The Altai Project reports that Russian energy giant Gazprom has begun intensive surveying work on a controversial natural gas pipeline from Russia to China even though the Russian Natural Resources ministry has voiced concerns that the pipeline would violate UNESCO conventions and recommended alternative routes be studied. Read more.
Urge President Obama to Block Construction of the Keystone XL Pipeline
Cultural Survival joins Native American and First Nations peoples and environmental organizations in calling on President Obama to reject a proposal to build the Keystone XL Pipeline that would carry crude oil from the Tar Sands of Alberta, Canada, across the United States to the Gulf Coast. The UN Special Rapporteur on Indigenous Peoples' Rights reported that TransCanada Corporation obtained permission from the Alberta Utilities Commission to build the pipeline without first obtaining the consent of the Lubicon Lake Nation, whose lands, natural resources, and public health would be affected by the project. Read more.
Honduras Campaign Update: Sinohydro's Track Record Exposed
In May 2011, Cultural Survival's Global Response program launched a campaign to protect the Patuca River from construction of a hydroelectric dam by the Chinese company Sinohydro. This week, campaign partners OFRANEH, (the Federation of Garifuna People of Honduras) posted an expose of Sinohydro's disreputable history in controversial dam projects around the world. Most recently, they were accused of illegally diluting the mixture of cement used in construction of the Bakum 1 dam on the island of Borneo. Read more.
Panama Campaign Update: Ngöbe Demand Retroactive Application of New Anti-mining Laws
On September 1, 2011, the Ngöbe people of Panama held a series of peaceful demonstrations in Chiriqui,Veraguas, in the autonomous Indigenous region of the Ngöbe in Panama to protest the hydroelectric project known as CHAN-75 on the Changuinola River as well as others planned within Ngöbe territory. In a statement, Ngöbe authorities repeated a demand that the current legislation, which bans mining in Ngöbe territory, should be retroactive to apply to the 61 concessions that have already been given out. Read more.
Community Radio Stations Cover 2011 Elections in Guatemala
Community radio stations took to the airwaves on Sunday, September 11, 2011 to cover voting day for the next president elect of Guatemala, marking the close of more than six months of ubiquitous campaigning by 27 registered political parties.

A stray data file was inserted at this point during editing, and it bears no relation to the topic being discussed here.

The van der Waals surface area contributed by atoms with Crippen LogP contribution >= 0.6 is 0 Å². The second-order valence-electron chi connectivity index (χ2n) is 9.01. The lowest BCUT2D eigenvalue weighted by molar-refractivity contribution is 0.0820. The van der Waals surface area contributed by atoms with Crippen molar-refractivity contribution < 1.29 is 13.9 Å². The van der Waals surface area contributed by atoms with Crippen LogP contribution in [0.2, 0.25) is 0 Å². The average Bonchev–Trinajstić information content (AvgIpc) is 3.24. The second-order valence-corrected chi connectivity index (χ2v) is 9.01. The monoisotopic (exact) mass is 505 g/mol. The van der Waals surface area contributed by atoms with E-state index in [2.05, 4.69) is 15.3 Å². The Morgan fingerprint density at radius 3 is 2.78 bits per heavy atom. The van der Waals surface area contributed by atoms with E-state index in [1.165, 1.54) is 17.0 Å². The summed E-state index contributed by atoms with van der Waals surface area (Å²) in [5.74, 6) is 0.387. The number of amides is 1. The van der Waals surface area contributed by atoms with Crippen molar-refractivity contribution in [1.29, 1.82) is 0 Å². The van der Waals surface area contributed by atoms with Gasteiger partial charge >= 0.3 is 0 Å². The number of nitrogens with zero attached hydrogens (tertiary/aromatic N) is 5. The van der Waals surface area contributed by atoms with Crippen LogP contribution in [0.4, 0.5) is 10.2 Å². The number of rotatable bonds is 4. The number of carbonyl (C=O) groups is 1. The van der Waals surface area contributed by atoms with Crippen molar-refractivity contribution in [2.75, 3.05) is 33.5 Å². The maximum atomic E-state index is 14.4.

Community Radio stations Uqul Tinamit, of Baja Verapaz, and Radio Ixchel of Sumpango, Radio Sembrador of San Pedro La Laguna, Sololá, among many others, broadcast coverage of the elections live from voting booths as well as with photos and reports via Facebook. Read more.
Peru's President Signs Prior Consultation Law
On September 6, 2011, Peru's President Ollanta Humala signed a historic law guaranteeing Indigenous Peoples the right to prior consultation about any mining, logging, or petroleum projects affecting them and their territories. President Humala said he wanted Indigenous People to be treated like citizens who must be consulted where their interests are involved. Read more.
Special Rapporteur Releases Annual Report on Indigenous Rights
UN Special Rapporteur on the Rights of Indigenous Peoples released his annual report on his communications with governments concerning 25 cases of specific violations of human rights of Indigenous Peoples in 15 countries. For some cases the Special Rapporteur has provided detailed observations with specific recommendations or descriptions of other follow up measures he has taken. Read more.
One of the cases includes a campaign Cultural Survival has been working on which addresses mining concessions within Mexico's Wirikuta Natural and Cultural Reserve, an area that is sacred to the Wixárika (Huichol) people. Read more.
Cobell Nominated for Congressional Award
Elouise Cobell/Photo by Diego M Radzinschi
Elouise Cobell (Blackfeet) has been nominated for the Congressional Gold Medal after taking the U.S. government to court for mismanaging more than a century of American Indian land trust royalties. The lawsuit resulted in a $3.4 billion settlement for an estimated 500,000 Native Americans. Read more.
Cultural Survival Quarterly: Fall 2011 Now Online!
We are excited to share with you the latest issue of our magazine. It is now available to read online in its full form and glory using the latest technology!
By Virginia Drywater-Whitekiller A personal essay on cultural resilience, family history, and Cherokee identity.
A New Way of Giving An interview with Evelyn Arce, Director of International Funders for Indigenous Peoples, about how foundations and Indigenous Peoples are forging new models for partnership and success.
Don't miss Hawk Henries, Native flute artisan
Since the 1980s, Hawk Henries of the Nipmuc, native to central Massachusetts, has pursued a deepening relationship with Native American flutes and music and has faithfully continued to bring his flutes to life, year after year, for the artisans and patrons of Cultural Survival's bazaars. He moves his audience with multicultural performances. Read more.
Richard Bell: Uz Vs. Them
Aboriginal Australian artist Richard Bell works in a wide range of media, including painting, performance, and video. Politicized at an early age, the artist merged his activism into artmaking in the late '80s, first making "tourist" art and then art about, as he describes it, "the hopes, dreams, and aspirations of Aboriginal people." Bell sees himself as "more an activist than an artist." This is his first traveling exhibition in the United States.Read more.
September 8 - November 20, 2011 Tisch Gallery, Tufts University 40R TALBOT AVE, MEDFORD, MA
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